EY ITEM Club Special Report on Housing

Business implications

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Generally good news for business – but some warning signs in London

With house prices rising, little sign of a bubble, and the indicators in most regions in much better shape than before the financial crisis, businesses across the country should take heart from this report. London is clearly a special case, combining a growing population, strong economic performance and a shortage of new residential properties. But the challenges there are more a result of London’s own success than of any government initiatives to stimulate the housing market.

More generally, the projected UK-wide house price growth of 6.5% a year through to 2018 will boost the economy in two ways: first, through its positive impact on house owners’ confidence and spending; and second, through the economic activity that results directly from increased housing transactions. Lawyers, removal firms, DIY stores, furniture retailers and builders all stand to benefit.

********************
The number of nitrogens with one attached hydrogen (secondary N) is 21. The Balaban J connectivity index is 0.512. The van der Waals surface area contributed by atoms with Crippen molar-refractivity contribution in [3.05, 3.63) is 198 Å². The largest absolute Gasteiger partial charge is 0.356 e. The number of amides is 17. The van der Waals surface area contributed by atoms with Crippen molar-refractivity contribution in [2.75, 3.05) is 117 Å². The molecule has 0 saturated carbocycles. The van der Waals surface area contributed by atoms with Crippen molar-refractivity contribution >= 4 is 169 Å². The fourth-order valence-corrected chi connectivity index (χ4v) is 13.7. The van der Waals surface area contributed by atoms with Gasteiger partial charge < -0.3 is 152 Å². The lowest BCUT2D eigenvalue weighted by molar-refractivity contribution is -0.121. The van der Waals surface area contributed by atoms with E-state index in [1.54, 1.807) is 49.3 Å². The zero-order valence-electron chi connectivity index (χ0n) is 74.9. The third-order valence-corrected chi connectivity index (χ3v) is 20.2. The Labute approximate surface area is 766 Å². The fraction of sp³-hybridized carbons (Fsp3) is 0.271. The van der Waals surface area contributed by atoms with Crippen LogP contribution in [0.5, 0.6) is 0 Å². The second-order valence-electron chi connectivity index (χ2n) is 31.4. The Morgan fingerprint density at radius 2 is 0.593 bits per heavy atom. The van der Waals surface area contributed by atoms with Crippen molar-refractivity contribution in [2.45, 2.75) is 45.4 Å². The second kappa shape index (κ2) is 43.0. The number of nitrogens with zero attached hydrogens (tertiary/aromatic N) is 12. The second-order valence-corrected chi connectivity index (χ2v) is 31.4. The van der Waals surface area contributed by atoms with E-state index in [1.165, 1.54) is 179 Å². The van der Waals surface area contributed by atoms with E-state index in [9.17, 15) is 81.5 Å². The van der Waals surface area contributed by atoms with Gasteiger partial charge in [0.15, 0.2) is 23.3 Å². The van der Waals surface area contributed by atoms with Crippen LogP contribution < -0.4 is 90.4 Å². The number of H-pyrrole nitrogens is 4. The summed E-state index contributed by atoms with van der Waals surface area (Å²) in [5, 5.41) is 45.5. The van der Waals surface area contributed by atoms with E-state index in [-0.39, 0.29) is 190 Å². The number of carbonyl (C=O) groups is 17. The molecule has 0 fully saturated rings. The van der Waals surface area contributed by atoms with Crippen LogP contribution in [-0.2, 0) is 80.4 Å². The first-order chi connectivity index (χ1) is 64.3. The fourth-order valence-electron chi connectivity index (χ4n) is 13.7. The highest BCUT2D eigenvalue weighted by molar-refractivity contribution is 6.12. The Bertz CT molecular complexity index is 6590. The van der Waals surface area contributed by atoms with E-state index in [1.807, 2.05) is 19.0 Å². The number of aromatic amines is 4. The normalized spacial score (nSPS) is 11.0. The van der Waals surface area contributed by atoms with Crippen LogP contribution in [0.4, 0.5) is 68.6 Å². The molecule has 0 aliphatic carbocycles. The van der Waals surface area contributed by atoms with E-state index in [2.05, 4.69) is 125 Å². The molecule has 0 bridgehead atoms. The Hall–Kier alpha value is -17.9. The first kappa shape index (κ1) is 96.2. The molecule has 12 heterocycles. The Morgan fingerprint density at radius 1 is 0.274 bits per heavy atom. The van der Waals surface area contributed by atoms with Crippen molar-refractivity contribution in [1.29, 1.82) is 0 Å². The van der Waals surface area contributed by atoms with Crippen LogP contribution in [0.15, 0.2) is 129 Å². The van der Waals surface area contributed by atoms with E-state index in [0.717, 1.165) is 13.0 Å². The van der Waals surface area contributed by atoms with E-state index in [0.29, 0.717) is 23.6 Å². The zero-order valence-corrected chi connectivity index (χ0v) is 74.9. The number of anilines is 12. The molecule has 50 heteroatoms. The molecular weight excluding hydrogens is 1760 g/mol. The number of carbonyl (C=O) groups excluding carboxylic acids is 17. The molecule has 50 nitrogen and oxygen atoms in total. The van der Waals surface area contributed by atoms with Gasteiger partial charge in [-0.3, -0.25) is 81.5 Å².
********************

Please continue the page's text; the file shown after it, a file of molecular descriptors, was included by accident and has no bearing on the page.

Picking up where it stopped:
At the same time, healthy demand for new houses – especially in London and the South East – will push up prices and make more and more projects viable. So the construction and house-building sectors should also review their plans and position themselves for growth. Equally positively, the report finds little evidence calling for quick rises in interest rates. This is good news for businesses dusting off their investment plans.

As mentioned earlier, the fly in the ointment may be London, where excess demand and inadequate supply have generated faster house price inflation. While this creates opportunities for house-builders, it will also put business models under strain. Ongoing house price rises will squeeze workers’ spending power, especially those on mid-to-lower incomes – leading either to upwards pressure on wages, or a decline in the labour supply as people move to affordable locations. Businesses in London should assess their exposure to such shocks, and maybe even consider options such as relocating operations to other areas where housing is cheaper.

Mark Gregory, EY Chief Economist

UK: Employment growth, 2013-18

EY - UK: Employment growth, 2013-18

Source: EY ITEM Club

UK: Loan to income multiple, 2013

EY - UK: Employment growth, 2013-18

Source: EY ITEM Club calculations using ONS data